Reverse Domain Name Hijacking


If you ever wanted proof that brands continue to have challenges understanding their digital IP and associated rights, just take a look at some of recent domain dispute decisions. It is one thing for a brand to lose a domain dispute, it is another thing altogether to be found guilty of what is known as Reverse Domain Name Hijacking (RDNH), or using the dispute process in bad faith to ‘hijack’ or effectively ‘steal’ a domain. In the last two months alone, the list of brands found guilty of RNDH is quite remarkable; Beautiful People Magazine guilty of RDNH over, Fiesta eCigerettes over, Orient Express Travel Group over, Gibson Guitars over and Fashion retailer Mango over and In each instance it is not a question of whether the brands in question have rights, the majority of the time they do. What is often difficult for some to determine is that those rights may not be unique, and other parties; individuals or companies may have an equal if not greater rights to a domain name or digital asset.

A few months ago, NetNames was engaged by one of our larger UK customers to secure the domain which would become the focal point of a new global marketing campaign. Having worked with the registrant and having fought off interest from a number of other parties, we successfully agreed a deal on behalf of the client. Before the deal could complete however, one of the other interested parties then filed a UDRP against the registrant. A domain that is the subject of a dispute is immediately locked and, under normal circumstances would mean that any sale would fall through. Instead of walking away from the deal, we carefully worked with the customer, the registrant and Crowell & Moring, our specialist legal partner, to determine whether there was anything we could do. Once we had investigated the claim, it was established that the filing from the 3rd party appeared unfounded for the following reasons:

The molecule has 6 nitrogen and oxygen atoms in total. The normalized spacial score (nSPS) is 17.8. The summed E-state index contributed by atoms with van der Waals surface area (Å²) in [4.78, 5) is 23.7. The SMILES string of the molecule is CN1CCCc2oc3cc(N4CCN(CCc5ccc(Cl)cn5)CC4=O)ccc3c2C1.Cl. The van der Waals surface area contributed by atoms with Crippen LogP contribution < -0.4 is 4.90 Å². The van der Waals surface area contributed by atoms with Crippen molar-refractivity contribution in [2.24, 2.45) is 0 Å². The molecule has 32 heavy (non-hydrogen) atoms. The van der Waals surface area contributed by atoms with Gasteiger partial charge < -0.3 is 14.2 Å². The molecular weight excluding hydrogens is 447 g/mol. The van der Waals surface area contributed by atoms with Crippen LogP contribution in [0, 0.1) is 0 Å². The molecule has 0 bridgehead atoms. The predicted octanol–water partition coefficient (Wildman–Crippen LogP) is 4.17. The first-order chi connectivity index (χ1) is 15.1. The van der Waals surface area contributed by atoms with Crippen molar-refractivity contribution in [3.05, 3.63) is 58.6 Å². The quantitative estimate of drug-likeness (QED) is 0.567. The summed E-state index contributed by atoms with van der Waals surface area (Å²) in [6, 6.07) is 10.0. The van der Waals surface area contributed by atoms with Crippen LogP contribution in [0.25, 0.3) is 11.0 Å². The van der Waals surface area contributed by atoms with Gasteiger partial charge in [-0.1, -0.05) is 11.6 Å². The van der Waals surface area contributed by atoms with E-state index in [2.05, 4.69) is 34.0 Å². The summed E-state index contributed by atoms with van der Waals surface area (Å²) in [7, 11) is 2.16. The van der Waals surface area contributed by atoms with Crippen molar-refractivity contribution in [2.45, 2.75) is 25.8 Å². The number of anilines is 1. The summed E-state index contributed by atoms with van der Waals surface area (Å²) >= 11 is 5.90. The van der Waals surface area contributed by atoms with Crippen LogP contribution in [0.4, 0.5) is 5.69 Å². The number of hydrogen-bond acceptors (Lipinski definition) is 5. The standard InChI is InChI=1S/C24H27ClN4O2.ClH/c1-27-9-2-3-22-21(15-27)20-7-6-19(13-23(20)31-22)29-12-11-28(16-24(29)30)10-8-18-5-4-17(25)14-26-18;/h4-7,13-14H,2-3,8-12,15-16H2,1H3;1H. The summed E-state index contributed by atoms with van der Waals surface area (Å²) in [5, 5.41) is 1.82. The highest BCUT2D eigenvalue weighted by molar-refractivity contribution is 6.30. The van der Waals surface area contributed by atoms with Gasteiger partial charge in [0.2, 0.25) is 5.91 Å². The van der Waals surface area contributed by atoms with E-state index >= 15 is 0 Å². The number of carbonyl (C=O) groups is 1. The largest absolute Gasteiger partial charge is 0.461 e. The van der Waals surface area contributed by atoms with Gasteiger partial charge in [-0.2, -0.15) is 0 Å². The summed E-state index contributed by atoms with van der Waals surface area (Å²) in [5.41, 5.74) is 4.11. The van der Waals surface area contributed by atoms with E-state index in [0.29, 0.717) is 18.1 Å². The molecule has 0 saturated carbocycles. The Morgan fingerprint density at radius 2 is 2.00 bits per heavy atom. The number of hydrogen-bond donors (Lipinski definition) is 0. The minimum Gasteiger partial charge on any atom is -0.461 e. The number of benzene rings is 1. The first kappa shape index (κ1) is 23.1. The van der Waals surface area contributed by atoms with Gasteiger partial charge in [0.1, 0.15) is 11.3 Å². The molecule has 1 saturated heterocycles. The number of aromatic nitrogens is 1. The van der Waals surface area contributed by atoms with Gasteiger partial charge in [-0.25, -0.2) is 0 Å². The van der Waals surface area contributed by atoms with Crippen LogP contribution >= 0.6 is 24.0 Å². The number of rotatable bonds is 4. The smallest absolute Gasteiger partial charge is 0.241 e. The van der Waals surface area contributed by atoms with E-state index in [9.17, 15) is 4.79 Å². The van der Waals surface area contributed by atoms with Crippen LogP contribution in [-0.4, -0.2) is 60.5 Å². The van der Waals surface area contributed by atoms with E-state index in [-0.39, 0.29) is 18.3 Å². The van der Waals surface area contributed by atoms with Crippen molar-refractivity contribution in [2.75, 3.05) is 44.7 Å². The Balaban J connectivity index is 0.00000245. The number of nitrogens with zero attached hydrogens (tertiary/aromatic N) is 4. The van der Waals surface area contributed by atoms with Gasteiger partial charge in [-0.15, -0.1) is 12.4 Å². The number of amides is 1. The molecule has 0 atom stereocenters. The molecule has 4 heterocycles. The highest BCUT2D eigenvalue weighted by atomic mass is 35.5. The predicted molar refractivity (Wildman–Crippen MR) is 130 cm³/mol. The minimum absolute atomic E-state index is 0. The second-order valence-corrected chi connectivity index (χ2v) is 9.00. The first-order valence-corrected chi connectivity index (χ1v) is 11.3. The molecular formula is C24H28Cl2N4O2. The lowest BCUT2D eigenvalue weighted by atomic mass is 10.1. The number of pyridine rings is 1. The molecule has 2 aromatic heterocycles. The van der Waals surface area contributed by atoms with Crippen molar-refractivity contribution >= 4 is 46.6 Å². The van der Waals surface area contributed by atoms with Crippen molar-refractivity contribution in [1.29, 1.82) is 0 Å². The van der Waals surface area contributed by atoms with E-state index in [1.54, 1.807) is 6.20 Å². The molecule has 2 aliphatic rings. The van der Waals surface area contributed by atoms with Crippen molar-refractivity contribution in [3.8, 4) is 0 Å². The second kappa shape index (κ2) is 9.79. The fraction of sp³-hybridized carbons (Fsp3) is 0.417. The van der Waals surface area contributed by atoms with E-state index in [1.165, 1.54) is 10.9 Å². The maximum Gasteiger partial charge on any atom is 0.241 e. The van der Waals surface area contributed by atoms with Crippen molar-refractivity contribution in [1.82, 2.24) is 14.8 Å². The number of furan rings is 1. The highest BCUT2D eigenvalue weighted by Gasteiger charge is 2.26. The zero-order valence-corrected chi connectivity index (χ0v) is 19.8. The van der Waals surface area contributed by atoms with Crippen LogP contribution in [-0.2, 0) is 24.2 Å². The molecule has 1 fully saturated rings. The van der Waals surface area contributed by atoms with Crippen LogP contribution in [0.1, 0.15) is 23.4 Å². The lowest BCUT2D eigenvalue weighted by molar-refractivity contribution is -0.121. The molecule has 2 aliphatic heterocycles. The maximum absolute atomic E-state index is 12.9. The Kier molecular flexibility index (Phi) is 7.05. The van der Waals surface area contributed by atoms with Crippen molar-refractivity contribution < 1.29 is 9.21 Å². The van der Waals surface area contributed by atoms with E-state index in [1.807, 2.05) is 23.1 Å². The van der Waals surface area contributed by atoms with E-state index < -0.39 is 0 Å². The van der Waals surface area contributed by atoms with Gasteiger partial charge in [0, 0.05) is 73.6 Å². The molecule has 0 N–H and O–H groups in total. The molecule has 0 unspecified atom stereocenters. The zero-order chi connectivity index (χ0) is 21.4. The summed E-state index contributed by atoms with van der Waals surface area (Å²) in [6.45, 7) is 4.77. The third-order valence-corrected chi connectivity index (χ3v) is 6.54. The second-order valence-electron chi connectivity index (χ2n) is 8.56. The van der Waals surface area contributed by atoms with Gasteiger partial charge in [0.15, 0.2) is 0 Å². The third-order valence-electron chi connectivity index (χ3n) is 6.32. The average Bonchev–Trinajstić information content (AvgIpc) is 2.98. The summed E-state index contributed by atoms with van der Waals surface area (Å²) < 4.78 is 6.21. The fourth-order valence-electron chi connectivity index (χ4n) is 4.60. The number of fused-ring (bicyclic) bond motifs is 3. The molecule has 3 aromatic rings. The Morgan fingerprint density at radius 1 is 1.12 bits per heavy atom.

- The complainant held no registered trademark.
- Goodwill in their unregistered mark would be restricted to the UK and would not be relevant to the registrant who was US based.
- They had taken no action in the 13 years since its business was established and they decided to operate from the dotOrg variant of the domain in question.
- Neither the complainant nor its Unregistered Mark had developed a strong reputation since its alleged inception.
- They had tried to acquire the domain, but did not wish to pay the value the registrant was looking for; in the end the complainant had threatened the registrant with a UDRP if they did not accept their offer.

On the basis of the above information, we decided to use Crowell & Moring to defend the registrant, have the case overturned and secure the domain name for our customer.

The outcome was even stronger than we expected. Not only did we win the case and have the UDRP overturned, but the complainant was found to be acting in bad faith and guilty of Reverse Domain Name Hijacking. The domain is now in the process of being transferred to an extremely happy customer from an equally as happy registrant.

Whilst it was a great success, demonstrating our ability to get the required outcome for our customers, it also provided yet another example of how some brands still struggle to understand how to use their digital IP and the continuing need for support around how to effectively protect their brand online.